MY STEWARDSHIP AS ABIA GOVERNOR (1999-2007) – 8

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(Recovered oil wells, job and wealth creation) 

When I consider the pettiness, lack of vision and the orches­trated and malicious plots to malign my person and our administration by Governor Theodore Orji’s administration, I am always shell-shocked and flabbergasted. This is a man who knew every sacrifice we made as a government to make Abia State a leading economy in Nigeria. Does the governor want to tell me he has forgotten too soon our achievements in the areas of job and wealth creation, poverty eradication and recovered oil wells? What was the situa­tion before we assumed office in 1999?

Let me take them one after another. Re­covered oil wells: The story of the effort we made to recover 43 oil wells, which had hith­erto been ceded to Rivers State, will be told in a more elaborate form someday. But let me emphasize, however, that our resolve to fight for what belonged to our state was motivated by the need to do the needful to ensure social justice and equity. We had felt it was wrong to allow ignorance and timidity to continue to rule the lives of our people. The inability to recover the oil wells before the time we did was because past leaders lacked the fighting spirits and the subtle diplomacy needed to make things happen.

I wish to make this open confession: Fighting for and recovering the 43 oil wells was one of the motivating factors that moved me to contest to become governor. I knew quite clearly there was no way I could have facilitated the recovery of the oil wells with­out making it to the Government House. I knew also the enormous personal sacrifices involved. But I was undaunted.

So, as soon I was sworn in as governor, we swung into action, using the information and facts available to us to launch a vicious diplomatic offensive to get back the oil wells, which were erroneously ceded to Rivers State by the Justice Nasir Mamman Boundary Ad­justment Commission. This tragic administra­tive flaw caused Abia State untold hardship and huge revenue losses from the federation account.

Those not close to the seat of power would never know what efforts went into the recov­ery. Nevertheless, the favourable disposition of the federal government, coupled with the positive attitude of our government, made the recovery possible. I would not want to men­tion the difficulties we encountered and the deliberate designs by some powerful forces to thwart our effort. The most accurate word to describe what we went through is ‘hellish’. Thank God that at the end of all the sleepless nights and diplomatic shuttles we were able to recover the lost oil wells.

Our joy knew no bounds. We thanked and glorified God for the propitious favours he bestowed on our state. I am glad that today Abia State gets what is due it from the fed­eration account. One of the immediate fallout of the recovered oil wells was the shift in our monthly collectible revenue from the federa­tion account. Our monthly allocation, which used to be in the neighbourhood of N400 and N600 million leapt up to the one billion mark for the first time in 2006. Today, the revenue Abia State Government receives swings be­tween N5 and N7 billion monthly. Some­times, when there is windfall, it shoots up to over N10 billion. This excludes the internally-generated revenue and money from sundry sources, excluding money from SURE-P.

Special appreciation should go to late Pres­ident Umaru Yar’Adua who, in his usual gra­ciousness and candour, approved the return of the 43 oil wells to Abia State. I recall with nostalgia his fraternal disposition towards me on my release from Kuje Prison, Abuja. He had invited me to Aso Rock and asked what I would want done for me. He offered me a ministerial appointment, which I rejected and asked him to give to Chuka Odom. All I asked of him was to approve the return of the 43 oil wells to Abia, which file was already on his table. He called his Chief of Staff to immedi­ately write for his approval for the release of the oil wells, which was done without delay. I pray God to continue to rest his soul for he was a good man.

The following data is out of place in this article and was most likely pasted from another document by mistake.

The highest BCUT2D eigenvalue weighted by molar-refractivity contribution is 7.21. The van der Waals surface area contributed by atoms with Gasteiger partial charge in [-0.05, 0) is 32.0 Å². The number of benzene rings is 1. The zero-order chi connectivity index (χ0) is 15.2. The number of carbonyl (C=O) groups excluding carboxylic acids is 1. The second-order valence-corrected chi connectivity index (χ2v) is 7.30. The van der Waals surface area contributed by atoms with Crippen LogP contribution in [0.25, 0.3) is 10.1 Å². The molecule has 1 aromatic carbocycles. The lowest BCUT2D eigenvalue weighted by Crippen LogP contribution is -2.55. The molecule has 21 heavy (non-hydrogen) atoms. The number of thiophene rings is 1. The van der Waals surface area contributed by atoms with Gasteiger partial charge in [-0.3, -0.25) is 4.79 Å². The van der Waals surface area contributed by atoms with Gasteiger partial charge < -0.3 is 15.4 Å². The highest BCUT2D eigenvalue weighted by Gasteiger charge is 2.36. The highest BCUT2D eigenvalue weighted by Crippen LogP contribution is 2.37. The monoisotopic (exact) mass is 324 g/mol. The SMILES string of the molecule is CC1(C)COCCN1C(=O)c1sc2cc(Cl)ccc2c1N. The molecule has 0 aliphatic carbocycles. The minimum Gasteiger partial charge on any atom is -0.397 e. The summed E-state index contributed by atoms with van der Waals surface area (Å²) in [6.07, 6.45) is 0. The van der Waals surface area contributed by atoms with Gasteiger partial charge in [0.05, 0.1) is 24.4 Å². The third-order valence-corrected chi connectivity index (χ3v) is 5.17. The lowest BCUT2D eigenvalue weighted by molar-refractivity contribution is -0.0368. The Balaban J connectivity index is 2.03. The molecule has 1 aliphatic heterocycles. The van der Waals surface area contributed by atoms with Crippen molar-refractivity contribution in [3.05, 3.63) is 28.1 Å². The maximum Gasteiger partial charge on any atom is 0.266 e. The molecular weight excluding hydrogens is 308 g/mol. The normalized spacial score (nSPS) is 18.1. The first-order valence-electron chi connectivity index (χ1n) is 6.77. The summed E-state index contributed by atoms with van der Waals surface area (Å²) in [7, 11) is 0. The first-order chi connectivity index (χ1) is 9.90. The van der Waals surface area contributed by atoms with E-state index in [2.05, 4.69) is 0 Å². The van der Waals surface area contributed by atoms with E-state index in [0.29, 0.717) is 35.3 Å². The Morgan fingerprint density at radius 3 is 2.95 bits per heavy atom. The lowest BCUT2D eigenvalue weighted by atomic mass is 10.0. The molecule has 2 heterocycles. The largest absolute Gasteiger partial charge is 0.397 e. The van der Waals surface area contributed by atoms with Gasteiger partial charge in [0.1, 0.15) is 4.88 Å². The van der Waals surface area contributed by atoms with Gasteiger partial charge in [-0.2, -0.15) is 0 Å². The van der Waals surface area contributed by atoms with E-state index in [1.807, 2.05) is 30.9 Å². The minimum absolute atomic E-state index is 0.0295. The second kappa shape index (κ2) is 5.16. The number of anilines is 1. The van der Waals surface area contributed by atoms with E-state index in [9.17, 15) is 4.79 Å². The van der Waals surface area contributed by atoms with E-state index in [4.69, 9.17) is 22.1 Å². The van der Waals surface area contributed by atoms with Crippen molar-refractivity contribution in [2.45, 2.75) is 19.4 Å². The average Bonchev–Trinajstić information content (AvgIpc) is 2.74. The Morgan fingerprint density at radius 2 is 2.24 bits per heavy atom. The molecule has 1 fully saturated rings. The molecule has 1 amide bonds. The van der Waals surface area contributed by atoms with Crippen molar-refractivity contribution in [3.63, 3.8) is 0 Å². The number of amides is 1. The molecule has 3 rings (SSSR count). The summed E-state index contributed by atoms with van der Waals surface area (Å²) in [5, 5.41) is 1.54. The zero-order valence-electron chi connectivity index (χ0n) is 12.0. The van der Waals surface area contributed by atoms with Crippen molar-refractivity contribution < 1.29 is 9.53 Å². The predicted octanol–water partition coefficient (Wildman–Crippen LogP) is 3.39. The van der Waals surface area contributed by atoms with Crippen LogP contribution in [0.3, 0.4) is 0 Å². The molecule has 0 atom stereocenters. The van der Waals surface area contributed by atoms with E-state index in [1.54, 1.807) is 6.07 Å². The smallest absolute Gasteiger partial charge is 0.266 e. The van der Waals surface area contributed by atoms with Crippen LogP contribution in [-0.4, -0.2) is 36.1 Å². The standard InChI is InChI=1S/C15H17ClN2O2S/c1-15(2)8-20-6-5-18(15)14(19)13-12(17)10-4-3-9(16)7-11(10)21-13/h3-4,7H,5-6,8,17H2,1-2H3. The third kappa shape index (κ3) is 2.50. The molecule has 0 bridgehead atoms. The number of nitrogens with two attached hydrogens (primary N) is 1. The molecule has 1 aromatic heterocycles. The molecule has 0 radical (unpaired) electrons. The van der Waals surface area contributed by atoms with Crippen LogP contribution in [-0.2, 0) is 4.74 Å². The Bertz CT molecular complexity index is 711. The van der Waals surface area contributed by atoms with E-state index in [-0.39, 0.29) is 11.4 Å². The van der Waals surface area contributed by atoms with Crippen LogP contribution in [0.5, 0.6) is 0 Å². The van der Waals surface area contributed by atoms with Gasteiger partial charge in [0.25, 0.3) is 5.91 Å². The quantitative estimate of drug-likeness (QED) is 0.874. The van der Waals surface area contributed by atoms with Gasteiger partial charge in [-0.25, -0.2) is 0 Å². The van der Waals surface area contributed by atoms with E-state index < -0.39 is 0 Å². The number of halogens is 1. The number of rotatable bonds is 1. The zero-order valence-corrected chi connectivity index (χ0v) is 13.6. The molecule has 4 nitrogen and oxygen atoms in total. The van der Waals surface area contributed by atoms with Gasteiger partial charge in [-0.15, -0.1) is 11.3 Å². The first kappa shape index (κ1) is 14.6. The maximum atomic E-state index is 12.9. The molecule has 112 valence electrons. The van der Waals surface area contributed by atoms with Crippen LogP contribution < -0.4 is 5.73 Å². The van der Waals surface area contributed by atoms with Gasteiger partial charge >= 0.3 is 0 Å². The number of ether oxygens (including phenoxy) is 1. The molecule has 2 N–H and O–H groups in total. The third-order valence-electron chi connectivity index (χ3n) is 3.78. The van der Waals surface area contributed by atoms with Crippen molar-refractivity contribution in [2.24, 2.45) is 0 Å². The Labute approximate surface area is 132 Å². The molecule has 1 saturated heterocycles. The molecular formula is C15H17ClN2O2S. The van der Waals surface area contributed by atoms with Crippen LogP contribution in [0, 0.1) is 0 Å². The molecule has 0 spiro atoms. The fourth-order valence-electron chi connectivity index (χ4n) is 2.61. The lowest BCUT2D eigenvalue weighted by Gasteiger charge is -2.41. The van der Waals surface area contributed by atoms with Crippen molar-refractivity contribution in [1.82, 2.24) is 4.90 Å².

The question is: Now that the Governor Theodore Orji government is the ultimate beneficiary of the long hours of toiling and strategizing that went into the recovery of the oil wells, why has he not performed? As I write, almost every category of workers in the Abia State Civil Service is owed over 6 months’ salaries. Some are even owed about 8 months. The lecturers of the Abia State University, Uturu, have suspended exams to compel the state government to pay them their salary arrears. Worst hit are workers in the local government councils owed for over 8 months now.

One wonders with bafflement why the governor has continued to show apathy and insensitivity to the sufferings of the people of our state in spite of the huge allocations he collects from Abuja. Why has he shown so much disdain for our people? All he is interested in is how to smuggle himself into the Senate and manipulate elections in Abia State to install his stooges in strategic elective positions. The governor is not interested one hoot in the peace, progress and development of Abia State. This is why he has continued to falter and misrule.

It is unfortunate that the governor today sits atop Abia State resources, intimidating and harassing everybody, particularly those with contrary political views to his. He is hell-bent on expropriating everything Abia State owns into his personal estates, because his ap­petite for usurpation is large.

I pity the workers in our state. I pity the pensioners, especially the senile ones among them who have nobody else to help them. Why can’t the governor show them some mercy and release their pensions? Our admin­istration elevated the civil service to the point of dignity and honour. We paid civil serv­ants every 25th day of the month throughout the life of our administration. We organized seminars, workshops and training for their ad­vancement and development. The results they produced showed marked departure from the era of waste and redundancy. Gradually, the old days are creeping back.

In terms of job creation, we carried out a survey in 1999 that showed a yawning gap in employment. Many of our able-bodied youth roamed the streets and engaged in crimes. We drafted them into the numerous skills acqui­sition centres we created across the state and enrolled some into the mass literacy classes. Gladly, many of them have made it in their various vocations.